After nearly 50 years of military rule, the country officially known as Myanmar has slowly emerged from its near-lifetime of isolation and repression. Since 2011, the country has opened up to the international community and instituted a number of political reforms, including the release of opposition leader Aung San Suu Kyi. In 2012 the government ended its policy of media censorship.
Despite the progress the country has made, some organizations question Myanmar's recent record on press freedom. The Committee to Protect Journalists cast doubt on the government's commitment to an open reporting environment. And a recently proposed media law could reverse some of the gains the country has made since the ruling military junta was dissolved in 2011.
"In some ways there isn't a free press," said freelance journalist Gabrielle Paluch on the latest episode of Global Journalist. "Because even though there's no censorship, there's still a completely hobbled justice system."
Since 2009 Paluch has lived and worked in Thailand and Myanmar, reporting for the Voice of America, Al Jazeera, Newsweek, the Christian Science Monitor and The Diplomat. She also worked for the government censored newspaper The Myanmar Times before the end of state censorship.
Paluch says authorities have used litigation to silence journalists in Myanmar. As an example, she cited the case of U Kyaw Min Swe, an editor for The Voice Weekly newspaper, whose reporters unearthed a graft scandal involving the Ministry of Mines. After exposing corruption in the ministry, the editor and the newspaper were sued for defamation.
The charges were later dropped, but Paluch says the the ordeal prevented The Voice Weekly from putting out its paper and posed a financial burden on the editor.
"They were, through the hobbled justice system, really able to stick it to him," Paluch said.
Paluch spoke to Global Journalist about press freedom in Myanmar. Listen to the full show above, or watch the video below. Here are some highlights from the interview:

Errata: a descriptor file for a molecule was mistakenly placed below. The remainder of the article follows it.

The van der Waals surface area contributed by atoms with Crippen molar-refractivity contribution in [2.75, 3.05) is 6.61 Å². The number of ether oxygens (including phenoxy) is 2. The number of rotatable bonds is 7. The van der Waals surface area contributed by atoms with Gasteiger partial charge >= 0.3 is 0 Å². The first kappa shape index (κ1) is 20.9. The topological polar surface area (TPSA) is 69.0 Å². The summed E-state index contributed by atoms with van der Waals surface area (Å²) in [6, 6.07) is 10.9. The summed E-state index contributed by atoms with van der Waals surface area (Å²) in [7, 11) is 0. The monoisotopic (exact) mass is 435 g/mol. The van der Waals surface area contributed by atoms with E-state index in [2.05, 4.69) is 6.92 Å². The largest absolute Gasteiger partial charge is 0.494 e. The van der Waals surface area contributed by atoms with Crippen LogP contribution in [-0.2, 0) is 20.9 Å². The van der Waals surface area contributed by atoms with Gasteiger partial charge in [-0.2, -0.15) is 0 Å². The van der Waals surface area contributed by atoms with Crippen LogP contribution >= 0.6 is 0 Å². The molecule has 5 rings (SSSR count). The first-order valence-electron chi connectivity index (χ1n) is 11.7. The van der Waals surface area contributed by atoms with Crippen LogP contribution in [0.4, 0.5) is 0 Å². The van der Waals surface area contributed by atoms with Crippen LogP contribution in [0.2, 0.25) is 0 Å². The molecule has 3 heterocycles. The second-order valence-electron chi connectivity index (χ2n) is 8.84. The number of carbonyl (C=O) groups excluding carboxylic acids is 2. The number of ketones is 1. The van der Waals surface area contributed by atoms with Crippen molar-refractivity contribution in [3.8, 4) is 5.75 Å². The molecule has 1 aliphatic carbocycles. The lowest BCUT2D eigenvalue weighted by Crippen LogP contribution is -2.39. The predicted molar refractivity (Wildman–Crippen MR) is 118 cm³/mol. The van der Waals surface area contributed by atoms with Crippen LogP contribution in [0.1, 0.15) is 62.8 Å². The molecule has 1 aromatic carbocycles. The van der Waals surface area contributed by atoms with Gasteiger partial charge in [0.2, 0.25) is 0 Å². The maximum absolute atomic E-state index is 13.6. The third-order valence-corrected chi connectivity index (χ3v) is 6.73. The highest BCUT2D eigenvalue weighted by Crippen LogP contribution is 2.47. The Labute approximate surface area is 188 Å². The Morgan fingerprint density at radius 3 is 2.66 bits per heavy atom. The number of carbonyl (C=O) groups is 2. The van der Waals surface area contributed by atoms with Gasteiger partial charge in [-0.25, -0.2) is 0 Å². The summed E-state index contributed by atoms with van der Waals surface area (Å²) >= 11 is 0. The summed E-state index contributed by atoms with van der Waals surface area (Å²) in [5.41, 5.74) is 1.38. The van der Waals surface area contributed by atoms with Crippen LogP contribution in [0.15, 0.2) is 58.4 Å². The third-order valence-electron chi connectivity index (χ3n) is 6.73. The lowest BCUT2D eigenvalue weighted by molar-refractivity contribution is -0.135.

On being censored in Myanmar
"It was at times infuriating, at times just completely perplexing. When I was working at the Myanmar Times, there was something kind of nice about having pre-censorship, because you knew it wasn't your job to censor yourself. So you could go ahead and write things and give it a go, and see whether or not it would get through."
On Myanmar's chief censor, U Tint Swe
"His nickname was "the literary torturer" because he did that work of censoring newspaper articles or novels or whatever he was given — he did that action of cutting words in [an] office that was formerly used to torture prisoners of war during World War II, when the Japanese were occupying Rangoon. So they compared the act of censorship to the act of torture. And what they said was that he was torturing ideas or thoughts."
On why she continues to report in Myanmar
"I guess the reason I keep going back is that there's such wonderful people there. And I'm really curious to see how it goes. I've been reporting this story for this long, and it's just now starting to get really interesting."